It should also be noted that the last remaining blues club in the city is  Terra Blues on Bleecker Street in a 2nd floor space that has acoustic blues booked from 7:30 and electric blues after 10PM 7 nights a week for $10 all night. 

Hidden jazz haunts in the Village heading East that must not go unmentioned are  Knickerbocker for knock out duos and trios and  steakThe Stone in the East Village for stripped-down, bare-knuckled avant-garde;  Jules Bistro for the French perspective; and finally  5CNubluNuyorican,   Also, an underground late night Tuesday trad jazz jam has erupted at Mona's on Ave. B.

The most hidden treasure of midtown is at the Local 802 AFM: Monday Night Jam presented by Jazz Foundation of America: This show has been around for decades. Jazz Foundation hosts a free open jam every Monday 7:00 PM - 9:30 PM. Everyone from big names to up-and-comers come by to hang out and rehearse together.  322 West 48th Street. (212) 245-4802. 

Jumping up to Harlem, there is a nice concentration of live jazz venues in the Central Harlem district that made jazz a household word in the post WWI period dubbed The Jazz Age by F. Scott Fitzgerald. The area around the original Swing Street, West 133rd and 7th Ave. (now Adam Clayton Powell, Jr. Blvd), is home to 6 important joints on the uptown jazz map.  All 6 are remarkable in their own way, and all 6 are affordable and supported by the neighborhood as well as visitors from around the world (even without the support of a website in 3 cases).  Word of mouth trumps all.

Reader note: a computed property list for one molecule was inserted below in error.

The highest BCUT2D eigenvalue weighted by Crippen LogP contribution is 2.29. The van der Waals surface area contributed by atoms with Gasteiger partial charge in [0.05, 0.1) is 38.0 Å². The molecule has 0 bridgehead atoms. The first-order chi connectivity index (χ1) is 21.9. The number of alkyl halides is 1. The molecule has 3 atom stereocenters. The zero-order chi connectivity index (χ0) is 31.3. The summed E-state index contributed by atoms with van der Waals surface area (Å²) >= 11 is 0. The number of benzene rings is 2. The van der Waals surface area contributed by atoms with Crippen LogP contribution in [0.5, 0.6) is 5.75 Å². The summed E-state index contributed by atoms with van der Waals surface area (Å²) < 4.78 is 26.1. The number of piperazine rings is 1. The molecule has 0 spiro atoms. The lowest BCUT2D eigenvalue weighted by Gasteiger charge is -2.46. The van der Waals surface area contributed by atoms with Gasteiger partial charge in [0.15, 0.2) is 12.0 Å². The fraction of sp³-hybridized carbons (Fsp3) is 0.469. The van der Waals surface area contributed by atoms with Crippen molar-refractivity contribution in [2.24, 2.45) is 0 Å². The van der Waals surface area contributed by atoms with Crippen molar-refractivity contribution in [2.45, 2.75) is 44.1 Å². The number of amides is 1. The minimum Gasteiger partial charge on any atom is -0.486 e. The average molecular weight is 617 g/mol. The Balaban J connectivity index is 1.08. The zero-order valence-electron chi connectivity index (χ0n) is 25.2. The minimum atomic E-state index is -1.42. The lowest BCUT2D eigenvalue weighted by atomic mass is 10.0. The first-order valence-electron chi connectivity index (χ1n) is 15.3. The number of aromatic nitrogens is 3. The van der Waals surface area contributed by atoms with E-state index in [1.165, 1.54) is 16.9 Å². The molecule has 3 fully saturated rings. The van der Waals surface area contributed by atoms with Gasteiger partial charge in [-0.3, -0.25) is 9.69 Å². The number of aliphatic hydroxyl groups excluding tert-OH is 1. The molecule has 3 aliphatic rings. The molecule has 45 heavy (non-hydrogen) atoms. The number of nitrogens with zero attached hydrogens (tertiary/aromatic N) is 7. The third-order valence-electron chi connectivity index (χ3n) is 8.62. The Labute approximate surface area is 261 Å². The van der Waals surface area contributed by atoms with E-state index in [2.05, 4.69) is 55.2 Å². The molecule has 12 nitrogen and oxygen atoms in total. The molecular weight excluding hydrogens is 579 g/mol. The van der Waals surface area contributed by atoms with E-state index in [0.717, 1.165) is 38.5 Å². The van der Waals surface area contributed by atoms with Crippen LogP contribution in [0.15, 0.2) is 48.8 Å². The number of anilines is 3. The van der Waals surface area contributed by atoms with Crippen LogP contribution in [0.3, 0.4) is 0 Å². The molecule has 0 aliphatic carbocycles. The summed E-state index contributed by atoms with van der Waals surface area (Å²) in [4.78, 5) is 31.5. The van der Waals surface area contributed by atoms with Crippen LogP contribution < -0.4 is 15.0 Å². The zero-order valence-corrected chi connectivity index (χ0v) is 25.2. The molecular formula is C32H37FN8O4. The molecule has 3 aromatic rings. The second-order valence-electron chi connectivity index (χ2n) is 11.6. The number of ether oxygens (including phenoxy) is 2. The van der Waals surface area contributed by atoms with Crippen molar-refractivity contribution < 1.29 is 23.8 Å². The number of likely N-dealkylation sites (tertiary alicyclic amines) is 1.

Paris Blues: No cover and Free chicken, rice and beans. Two drink minimum. Live Jazz Bands 7 nights ( 9 PM - 1 AM) a week and three bands on Sunday,alternating Latin Jazz Bands (5-9) and then Melvin Vines and the Harlem Jazz Machine (9 -1). All Bands perform 3 sets and allow instrumentalist and vocalist alike to sit in! This Harlem's oldest and only remaining live Jazz dive and you are like to see Sam Hargress, Owner, Cook and still Manager glad handing the crowd as well as tv, film, and stage and of course Jazz legends in the crowd.

Bill’s Place: $20 cover for 2 sets of no-holds-barred, take-no-prisoners, blood and guts jazz only on Fridays and Saturdays. Pile in by 9PM for the first set (11PM for the 2nd set), and enjoy the one-of-a-kind fantasy of hearing Bill Saxton and the Young Musicians of New York that he discovers, deliver the goods in a 1920's prohibition era speakeasy right on 133rd Street. 148 W.133rd Street, said to be the place where Billie Holiday was discovered by John Hammond in the early 30's.

American Legion Post #398 : Free music and cheap, great soul food and drinks. This military veterans member only club boasts one of Harlem's remaining two Hammond B3 organs getting a regular work-out in an uptown jazz joint.  Wednesdays, Thursdays and Sundays.  You are welcome but don't forget to sign the guest book upon entering.   248 West 132nd Street.

Shrine : Free music of any and all stripes lined up one after the other 7 nights a week.  This restaurant/club stands alone as a youthful enterprize that attracts people of all ages and keeps the party thumping with loud djing between bands, and a whirling lights and fog display not found in any other NYC jazz venue. Named as an homage to Fela Anikulapo Kuti's Lagos, Nigeria Afrobeat club of the same name.   2271 7th Ave. (ACP Blvd.) blvd